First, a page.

# [Stata] Creating M-1SD, M, M+1SD ordinal variables from continuous variables

In this blog post, I will show you how to create three-level ordinal variables (low, medium, and high) from continuous variables in Stata using the mean and standard deviation as cut-off points. This can be useful for various purposes, such as creating **dummy variables for regression analysis**, **grouping observations into different levels of a factor**, or **visualizing the distribution of a variable** like this example.

## Example data

Let’s use the `nhanes2`

dataset that comes with Stata as an example. Suppose we are interested in the variable `albumin`

, which measures the serum albumin (g/DL) in the blood test. We can use the `summarize`

command to get some descriptive statistics of this variable:

```
webuse nhanes2
sum albumin
```

The output shows that the mean of `albumin`

is 4.67 and the standard deviation is 0.33. We can also use the `histogram`

command to plot the distribution of `albumin`

:

`hist albumin, freq`

The histogram shows that the distribution of `albumin`

is roughly symmetric (seemingly normal distribution), with most values clustered around the mean.

## Creating ordinal variables

Now, let’s create a categorical variable called `albumin_cat`

that has three levels: low, medium, and high. We want to assign each observation to one of these levels based on its `albumin`

value, using the following rules:

- If
`albumin`

is less than or equal to the mean minus one standard deviation (M-1SD), then`albumin_cat`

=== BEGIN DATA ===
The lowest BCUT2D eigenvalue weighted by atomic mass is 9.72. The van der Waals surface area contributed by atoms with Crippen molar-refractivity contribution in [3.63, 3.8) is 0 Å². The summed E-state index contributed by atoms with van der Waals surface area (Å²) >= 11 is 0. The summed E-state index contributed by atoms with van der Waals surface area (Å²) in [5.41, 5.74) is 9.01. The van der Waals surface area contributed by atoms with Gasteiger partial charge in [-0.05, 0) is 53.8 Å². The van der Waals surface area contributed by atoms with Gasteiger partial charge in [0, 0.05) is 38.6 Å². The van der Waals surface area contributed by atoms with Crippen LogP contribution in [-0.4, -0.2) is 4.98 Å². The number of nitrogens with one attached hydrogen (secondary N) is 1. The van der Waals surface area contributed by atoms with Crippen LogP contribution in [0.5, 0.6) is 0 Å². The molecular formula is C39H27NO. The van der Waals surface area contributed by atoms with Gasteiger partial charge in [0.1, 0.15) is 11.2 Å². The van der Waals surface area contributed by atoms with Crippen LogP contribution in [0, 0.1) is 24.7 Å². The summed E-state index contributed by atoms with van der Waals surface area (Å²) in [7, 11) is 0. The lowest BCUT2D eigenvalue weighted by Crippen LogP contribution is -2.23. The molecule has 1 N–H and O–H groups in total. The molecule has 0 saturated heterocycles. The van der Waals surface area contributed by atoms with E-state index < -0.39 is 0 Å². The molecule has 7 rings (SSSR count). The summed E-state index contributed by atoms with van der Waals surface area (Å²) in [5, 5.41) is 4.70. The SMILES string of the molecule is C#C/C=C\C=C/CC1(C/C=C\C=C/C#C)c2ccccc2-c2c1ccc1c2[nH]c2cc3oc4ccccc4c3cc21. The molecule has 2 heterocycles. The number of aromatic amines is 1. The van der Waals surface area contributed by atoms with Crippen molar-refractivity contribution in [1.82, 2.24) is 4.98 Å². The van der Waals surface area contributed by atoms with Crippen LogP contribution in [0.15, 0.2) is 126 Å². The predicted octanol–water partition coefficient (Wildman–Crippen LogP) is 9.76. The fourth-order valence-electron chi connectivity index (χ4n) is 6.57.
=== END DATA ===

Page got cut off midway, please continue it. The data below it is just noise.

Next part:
is low. - If
`albumin`

is greater than M-1SD and less than or equal to the mean plus one standard deviation (M+1SD), then`albumin_cat`

is medium. - If
`albumin`

is greater than M+1SD, then`albumin_cat`

is high.

To implement these rules in Stata, we can use the `generate`

and `replace`

commands. You can use this command to implement it. **Please not that sum variable command needs to be run before doing this.** If not, the new variable will not be created appropriately. You an change this command for your variable name 🪄

```
sum albumin
gen albumin_cat = 1 if albumin <= (r(mean)-r(sd))
replace albumin_cat = 2 if albumin > (r(mean)-r(sd)) & albumin < (r(mean)+r(sd))
replace albumin_cat = 3 if albumin >= (r(mean)+r(sd)) & albumin!=.
```

Then, you can check whether they are grouped well or not using the `tab`

command (cross-tabulation), including missing values.

`tab albumin albumin_cat, m`

Finally, we can use the `label variable`

, `label define`

and `label values`

commands to assign meaningful labels to the values of `albumin_cat`

. Then, you can check if it is labeled well or not using `tab`

or `fre`

command for univariate frequency table 🙌

```
label define albumin_cat_lab 1 "low" 2 "medium" 3 "high"
label values albumin_cat albumin_cat_lab
label variable albumin_cat "serum albumin (g/DL) - 3 categories"
```